DP16576 Fiscal Policy in the Age of COVID: Does it 'Get in all of the Cracks?'

Author(s): Pierre-Olivier Gourinchas, Sebnem Kalemli-Ozcan, Veronika Penciakova, Nick Sander
Publication Date: September 2021
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Programme Areas: International Macroeconomics and Finance, Macroeconomics and Growth
Link to this Page: cepr.org/active/publications/discussion_papers/dp.php?dpno=16576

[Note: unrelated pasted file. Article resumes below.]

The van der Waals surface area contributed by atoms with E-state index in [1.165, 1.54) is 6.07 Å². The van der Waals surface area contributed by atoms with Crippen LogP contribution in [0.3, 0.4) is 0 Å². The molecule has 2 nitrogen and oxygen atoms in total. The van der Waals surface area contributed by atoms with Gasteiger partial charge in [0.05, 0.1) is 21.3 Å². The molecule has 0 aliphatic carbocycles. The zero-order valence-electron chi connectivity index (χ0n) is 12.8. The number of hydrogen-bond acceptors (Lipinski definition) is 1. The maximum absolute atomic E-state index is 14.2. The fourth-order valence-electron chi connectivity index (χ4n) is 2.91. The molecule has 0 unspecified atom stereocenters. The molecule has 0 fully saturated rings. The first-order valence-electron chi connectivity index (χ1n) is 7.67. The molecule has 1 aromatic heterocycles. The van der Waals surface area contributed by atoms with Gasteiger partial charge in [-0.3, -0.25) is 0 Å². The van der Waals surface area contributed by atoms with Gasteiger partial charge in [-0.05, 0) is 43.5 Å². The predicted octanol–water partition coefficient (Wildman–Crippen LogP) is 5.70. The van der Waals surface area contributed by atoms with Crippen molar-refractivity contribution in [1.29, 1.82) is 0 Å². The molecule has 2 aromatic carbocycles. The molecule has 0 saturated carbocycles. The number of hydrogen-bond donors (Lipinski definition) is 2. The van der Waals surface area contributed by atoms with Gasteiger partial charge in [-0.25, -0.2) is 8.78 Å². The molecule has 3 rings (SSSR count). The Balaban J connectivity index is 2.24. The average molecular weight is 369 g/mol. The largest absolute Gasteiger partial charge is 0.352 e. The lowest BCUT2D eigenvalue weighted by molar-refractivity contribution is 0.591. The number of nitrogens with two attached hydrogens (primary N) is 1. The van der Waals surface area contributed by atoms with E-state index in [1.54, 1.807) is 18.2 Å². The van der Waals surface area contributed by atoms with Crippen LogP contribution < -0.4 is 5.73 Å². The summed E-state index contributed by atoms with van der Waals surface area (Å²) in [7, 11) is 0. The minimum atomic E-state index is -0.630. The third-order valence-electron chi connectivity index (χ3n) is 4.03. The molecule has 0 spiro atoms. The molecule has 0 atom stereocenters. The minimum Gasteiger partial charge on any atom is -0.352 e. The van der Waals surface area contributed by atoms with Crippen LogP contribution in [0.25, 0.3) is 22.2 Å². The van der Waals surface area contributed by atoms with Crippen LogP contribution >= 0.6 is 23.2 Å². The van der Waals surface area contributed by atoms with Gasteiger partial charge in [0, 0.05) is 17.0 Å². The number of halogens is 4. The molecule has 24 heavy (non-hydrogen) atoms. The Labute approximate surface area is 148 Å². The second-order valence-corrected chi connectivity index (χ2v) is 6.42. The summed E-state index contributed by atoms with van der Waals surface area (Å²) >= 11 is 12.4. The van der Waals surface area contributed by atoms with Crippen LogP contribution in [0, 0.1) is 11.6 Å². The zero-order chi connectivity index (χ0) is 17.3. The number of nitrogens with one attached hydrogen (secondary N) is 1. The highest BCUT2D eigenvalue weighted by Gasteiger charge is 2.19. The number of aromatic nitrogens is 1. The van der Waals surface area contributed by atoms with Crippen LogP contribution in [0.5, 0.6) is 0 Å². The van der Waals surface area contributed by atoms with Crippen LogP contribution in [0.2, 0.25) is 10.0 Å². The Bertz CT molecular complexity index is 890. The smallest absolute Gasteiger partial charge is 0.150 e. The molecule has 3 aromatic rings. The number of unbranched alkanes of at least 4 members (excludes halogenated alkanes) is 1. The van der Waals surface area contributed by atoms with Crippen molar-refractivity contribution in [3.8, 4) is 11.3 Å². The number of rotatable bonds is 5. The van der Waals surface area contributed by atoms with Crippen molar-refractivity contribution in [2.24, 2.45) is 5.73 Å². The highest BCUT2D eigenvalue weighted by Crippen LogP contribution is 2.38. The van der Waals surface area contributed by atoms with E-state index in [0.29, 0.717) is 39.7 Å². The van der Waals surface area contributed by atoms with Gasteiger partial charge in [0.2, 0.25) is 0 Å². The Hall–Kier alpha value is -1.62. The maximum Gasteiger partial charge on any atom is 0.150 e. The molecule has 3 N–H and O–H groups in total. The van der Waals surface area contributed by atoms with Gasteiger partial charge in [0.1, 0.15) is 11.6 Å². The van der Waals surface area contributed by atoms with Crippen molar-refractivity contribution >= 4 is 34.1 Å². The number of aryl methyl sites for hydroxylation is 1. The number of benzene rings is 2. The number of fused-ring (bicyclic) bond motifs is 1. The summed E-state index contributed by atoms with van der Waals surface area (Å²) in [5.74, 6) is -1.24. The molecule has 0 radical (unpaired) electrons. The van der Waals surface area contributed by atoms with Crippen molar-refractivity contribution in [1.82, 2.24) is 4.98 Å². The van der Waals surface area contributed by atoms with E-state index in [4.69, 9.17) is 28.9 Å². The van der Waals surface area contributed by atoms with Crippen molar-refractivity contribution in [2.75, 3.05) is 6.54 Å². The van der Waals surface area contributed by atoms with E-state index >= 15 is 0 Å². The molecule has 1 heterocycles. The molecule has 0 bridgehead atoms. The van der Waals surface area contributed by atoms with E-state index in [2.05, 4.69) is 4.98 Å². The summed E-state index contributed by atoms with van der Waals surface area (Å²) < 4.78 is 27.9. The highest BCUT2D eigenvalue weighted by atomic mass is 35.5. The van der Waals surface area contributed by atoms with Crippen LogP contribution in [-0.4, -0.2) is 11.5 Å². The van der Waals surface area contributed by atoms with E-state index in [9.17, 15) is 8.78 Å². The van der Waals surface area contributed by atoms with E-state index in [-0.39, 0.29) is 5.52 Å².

We study the effects of fiscal policy in response to the COVID-19 pandemic at the firm, sector, country and global level. First, we estimate the impact of COVID-19 and policy responses on small and medium sized enterprise (SME) business failures. We combine firm-level financial data from 50 sectors in 27 countries, a detailed I-O network, real-time data on lockdown policies and mobility patterns, and a rich model of firm behavior that allows for several dimensions of heterogeneity. We find: (a) Absent government support, the failure rate of SMEs would have increased by 9 percentage points, significantly more so in emerging market economies (EMs). With policy support it only increased by 4.3 per-centage points, and even decreased in advanced economies (AEs). (b) Fiscal policy was poorly targeted: most of the funds disbursed went to firms who did not need it. (c) Nev-ertheless, we find little evidence of the policy merely postponing mass business failures or creating many 'zombie' firms: failure rates rise only slightly in 2021 once policy support is removed. Next, we build a tractable global intertemporal general equilibrium I-O model with fiscal policy. We calibrate the model to 64 countries and 36 sectors. We find that: (d) a sizeable share of the global economy is demand-constrained under COVID-19, especially so in EMs. (e) Globally, fiscal policy helped offset about 8% of the downturn in COVID, with a low 'traditional' fiscal multiplier. Yet it significantly reduced the share of demand-constrained sectors, preserving employment in these sectors. (f) Fiscal policy exerted small and negative spillovers to output in other countries but positive spillovers on employment.(g) A two-speed recovery would put significant upwards pressure on global interest rates which imposes an additional headwind on the EM recovery. (h) Corporate and sovereign spreads rise when global rates increase, suggesting that EM may face challenging external funding conditions as AEs economies normalize.